“Wrinkle fillers 'can give you arthritis' warn doctors”, reads the headline in the Daily Mail today. It says that injections of polyalkylimide (PAI) – a “facial filler” used to “improve the appearance of facial features such as lips, cheeks, forehead and lower facial lines between the nose and mouth” – can be associated with severe allergic reactions, even months later. These PAI fillers provide a long-lasting change to facial lines and are injected deeply under the skin. Temporary fillers, such as hyaluronic acid, which are injected just below the skin surface, are more widely used in the UK.
The findings come from a Spanish study which looked at 25 patients who had side effects more than a year after having PAI injections; only one patient reported arthritis, most people had skin reactions near to the injection site. Although more severe side effects such as arthritis will be relatively rare, people thinking about having filler injections should be aware that there may be side effects and should discuss these with their doctor before deciding whether to have the procedure.
Dr Jaume Alijotas-Reig and colleagues from Vall d’Hebron University Hospital and research centres in Spain carried out this research. The study was funded partly by the Spanish Society of Cosmetic Medicine and Surgery. It was published in the peer-reviewed medical journal: Archives of Dermatology .
This was a prospective case series looking at people who had delayed adverse reactions to injections of a particular type of gel “filler” – polyalkylimide (PAI). This filler is mostly used in the face to reduce wrinkles (e.g. folds between the edges of the nose and mouth, lips, cheeks, between the eyebrows, jaw), but it can also be used elsewhere (e.g. thighs and buttocks). The researchers report that it is the one of the most commonly used fillers in Europe. Immune reactions have been described with other types of filler, but they have not yet been described with PAI.
Between January 2001 and December 2006, the researchers asked members of the Spanish Society of Cosmetic Medicine and Surgery to refer all patients who had intermediate or delayed adverse effects associated with cosmetic implant fillers. Patients had to show at least one of the following reactions: swelling, welts under the skin, hardening of the skin, nodules under the skin with or without seepage of pus or filler material, fever, pain in the joints, arthritis, dry eyes or mouth, skin lesions or other clinical complaints. Intermediate effects occurred between one and 12 months after the implant and delayed effects occurred after a year. Of the 136 patients who met the inclusion criteria, the researchers selected the 25 patients with delayed adverse effects related to PAI. The patients were examined clinically, given a range of blood and urine tests, given chest X-rays and, where possible, biopsies of the affected areas were taken.
The average time between the PAI injection and the adverse event was 13.4 months. Eight of the patients had received injections of other fillers before their PAI injection without experiencing adverse reactions and four patients had previously had breast implants. The majority of the patients (24) had PAI injected into their faces. On examination of the location of the skin inflammation and comparing this to where the filler had been injected, it seemed likely that the filler had caused the inflammation.
The most common adverse reactions were multiple inflamed tender nodules, facial swelling, welts or hardening. Six patients experienced more distant or whole body complaints. These included one case of a syndrome involving dry eyes and mouth, one of an auto-immune condition where the body becomes sensitive to foreign material in situ and one suspected case of liver cirrhosis or an auto-immune attack on the bile ducts, but this could not be confirmed because the patient did not want to have a liver biopsy.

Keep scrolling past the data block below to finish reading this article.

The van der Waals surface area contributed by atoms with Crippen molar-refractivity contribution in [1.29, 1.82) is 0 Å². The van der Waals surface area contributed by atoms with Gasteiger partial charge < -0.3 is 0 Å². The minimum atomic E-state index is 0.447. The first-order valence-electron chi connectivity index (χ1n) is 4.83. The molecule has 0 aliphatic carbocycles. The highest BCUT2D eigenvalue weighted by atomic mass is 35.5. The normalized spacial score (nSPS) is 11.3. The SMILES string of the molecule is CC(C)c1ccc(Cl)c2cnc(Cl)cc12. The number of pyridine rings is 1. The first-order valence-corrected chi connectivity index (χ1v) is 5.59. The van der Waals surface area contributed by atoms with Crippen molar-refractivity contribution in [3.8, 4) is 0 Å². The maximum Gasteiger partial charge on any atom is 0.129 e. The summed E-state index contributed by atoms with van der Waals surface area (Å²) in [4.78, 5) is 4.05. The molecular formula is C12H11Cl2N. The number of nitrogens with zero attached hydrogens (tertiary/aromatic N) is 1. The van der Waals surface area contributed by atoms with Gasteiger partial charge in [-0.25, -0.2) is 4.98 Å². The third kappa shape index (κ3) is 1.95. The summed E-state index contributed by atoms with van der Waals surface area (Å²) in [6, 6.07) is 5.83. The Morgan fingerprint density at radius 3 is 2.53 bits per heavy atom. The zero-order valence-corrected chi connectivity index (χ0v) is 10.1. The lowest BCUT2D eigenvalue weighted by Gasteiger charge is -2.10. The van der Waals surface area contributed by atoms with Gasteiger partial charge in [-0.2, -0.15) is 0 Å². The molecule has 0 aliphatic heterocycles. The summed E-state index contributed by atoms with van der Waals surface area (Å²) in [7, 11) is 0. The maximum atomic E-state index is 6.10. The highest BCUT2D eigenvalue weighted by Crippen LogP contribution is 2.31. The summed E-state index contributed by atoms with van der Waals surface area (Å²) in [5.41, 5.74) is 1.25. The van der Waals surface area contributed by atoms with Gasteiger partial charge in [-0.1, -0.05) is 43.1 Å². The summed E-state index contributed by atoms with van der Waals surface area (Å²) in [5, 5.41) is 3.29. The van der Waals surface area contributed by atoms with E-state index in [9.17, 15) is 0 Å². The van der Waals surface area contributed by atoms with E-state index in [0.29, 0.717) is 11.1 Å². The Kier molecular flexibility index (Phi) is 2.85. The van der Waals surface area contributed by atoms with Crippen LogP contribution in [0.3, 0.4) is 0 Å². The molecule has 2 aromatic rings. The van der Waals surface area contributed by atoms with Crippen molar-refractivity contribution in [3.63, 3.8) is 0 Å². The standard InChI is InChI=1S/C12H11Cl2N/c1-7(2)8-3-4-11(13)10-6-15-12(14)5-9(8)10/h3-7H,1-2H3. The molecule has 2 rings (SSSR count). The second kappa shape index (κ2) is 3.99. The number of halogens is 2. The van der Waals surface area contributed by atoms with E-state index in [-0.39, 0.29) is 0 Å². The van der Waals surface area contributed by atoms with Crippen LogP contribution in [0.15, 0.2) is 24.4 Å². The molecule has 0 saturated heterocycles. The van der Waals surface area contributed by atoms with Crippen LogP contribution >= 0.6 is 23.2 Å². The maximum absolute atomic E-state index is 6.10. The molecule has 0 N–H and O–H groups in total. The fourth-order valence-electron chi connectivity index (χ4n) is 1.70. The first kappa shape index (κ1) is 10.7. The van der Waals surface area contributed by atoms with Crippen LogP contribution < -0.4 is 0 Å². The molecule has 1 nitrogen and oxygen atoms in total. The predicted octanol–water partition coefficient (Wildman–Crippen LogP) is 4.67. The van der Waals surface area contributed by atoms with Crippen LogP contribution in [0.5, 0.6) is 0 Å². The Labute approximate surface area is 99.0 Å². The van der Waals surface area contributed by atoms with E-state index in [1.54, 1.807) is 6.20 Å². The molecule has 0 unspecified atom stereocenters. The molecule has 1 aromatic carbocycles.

Twelve of the 17 patients who had blood tests had at least one abnormal reading and one of the 10 patients who had chest X-rays had signs of inflammation of the lungs. All patients were given nonsteroidal anti-inflammatory drugs (such as ibuprofen) and some were also given other drugs, such as steroids and antibiotics. None of the 17 patients receiving antibiotics showed improvement. Patients were followed for about 21 months on average although four could not be traced. Eleven patients had a remission of their symptoms in this period, while 10 either continued to have symptoms or had a recurrence of symptoms.
The researchers concluded that moderate to severe delayed immune reactions may occur with PAI fillers, as with other types of filler, and doctors should be aware of these possible effects. However, the researchers describe these reactions as “infrequent”.
This small case series shows that delayed adverse effects can occur with PAI fillers. As the authors acknowledge, it was not possible to work out exactly how often these adverse effects occurred because they could not be certain that doctors referred all patients with adverse effects and they did not know how many people had received PAI fillers, how much PAI was injected or how many times each person was injected. Prospective cohort studies would give a more reliable estimate of how commonly adverse effects occur with fillers.
With more of these fillers now available, their relative safety compared with each other will be of interest to patients and the cosmetic doctors or plastic surgeons that treat them. It is important to quantify these risks so that patients and doctors can make informed decisions. People thinking about having filler injections should be aware that they can have side effects and should discuss these with their doctor before deciding whether to have the procedure.